Like many of the Jane Austen-related books currently being published, this book is being positioned as a companion volume for the film Becoming Jane. We hope that viewers of Becoming Jane who are curious to learn more about her will find this volume and discover, as the subtitle claims, the truth about Jane Austen.
—Margaret Sullivan, Austenblog.com
...For anyone interested in the knowledge of Jane Austen’s life and works in a compact and fact-driven format, this book can serve as a great resource and quick reference.
Categorized into seven parts: Birth of a Heroine, Brilliant Beginnings, Silence and Disappointed Love, The Glorious Years, Heroes and Heroines, Untimely Death, and Austen and Popular Culture: From the Eighteenth Century to the Twenty-First, this illuminating guide takes you through all aspects of Jane Austen’s life journey and writing experience, revealing common facts, new insights, and minutia.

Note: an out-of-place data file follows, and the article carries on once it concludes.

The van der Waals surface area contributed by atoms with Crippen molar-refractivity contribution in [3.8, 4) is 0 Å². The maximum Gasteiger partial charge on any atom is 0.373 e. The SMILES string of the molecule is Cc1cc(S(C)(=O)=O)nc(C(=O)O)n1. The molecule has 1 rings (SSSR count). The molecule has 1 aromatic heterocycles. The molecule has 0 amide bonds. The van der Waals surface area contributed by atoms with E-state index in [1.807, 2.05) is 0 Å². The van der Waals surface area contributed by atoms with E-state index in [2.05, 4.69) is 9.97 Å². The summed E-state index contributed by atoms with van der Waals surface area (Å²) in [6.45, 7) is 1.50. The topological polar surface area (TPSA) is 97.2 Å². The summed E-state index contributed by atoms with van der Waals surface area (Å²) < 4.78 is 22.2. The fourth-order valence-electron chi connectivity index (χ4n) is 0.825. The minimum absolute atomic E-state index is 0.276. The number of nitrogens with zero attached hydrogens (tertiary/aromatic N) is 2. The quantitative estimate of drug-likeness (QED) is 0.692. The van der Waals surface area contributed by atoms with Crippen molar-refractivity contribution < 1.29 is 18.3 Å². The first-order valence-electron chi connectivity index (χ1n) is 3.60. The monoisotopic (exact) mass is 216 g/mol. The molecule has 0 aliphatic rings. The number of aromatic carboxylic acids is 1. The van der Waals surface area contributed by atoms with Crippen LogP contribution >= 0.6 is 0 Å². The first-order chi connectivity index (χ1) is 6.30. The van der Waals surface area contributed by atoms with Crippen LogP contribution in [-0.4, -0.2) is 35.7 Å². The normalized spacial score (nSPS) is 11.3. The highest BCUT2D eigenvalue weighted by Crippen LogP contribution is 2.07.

If you are interested, as I was, to know which heroine most resembles the author herself, who were the real Elizabeth Bennet and Mr. Darcy and why Jane never married, you will not be disappointed in this bright little book that is well researched, engaging, and incredibly practical.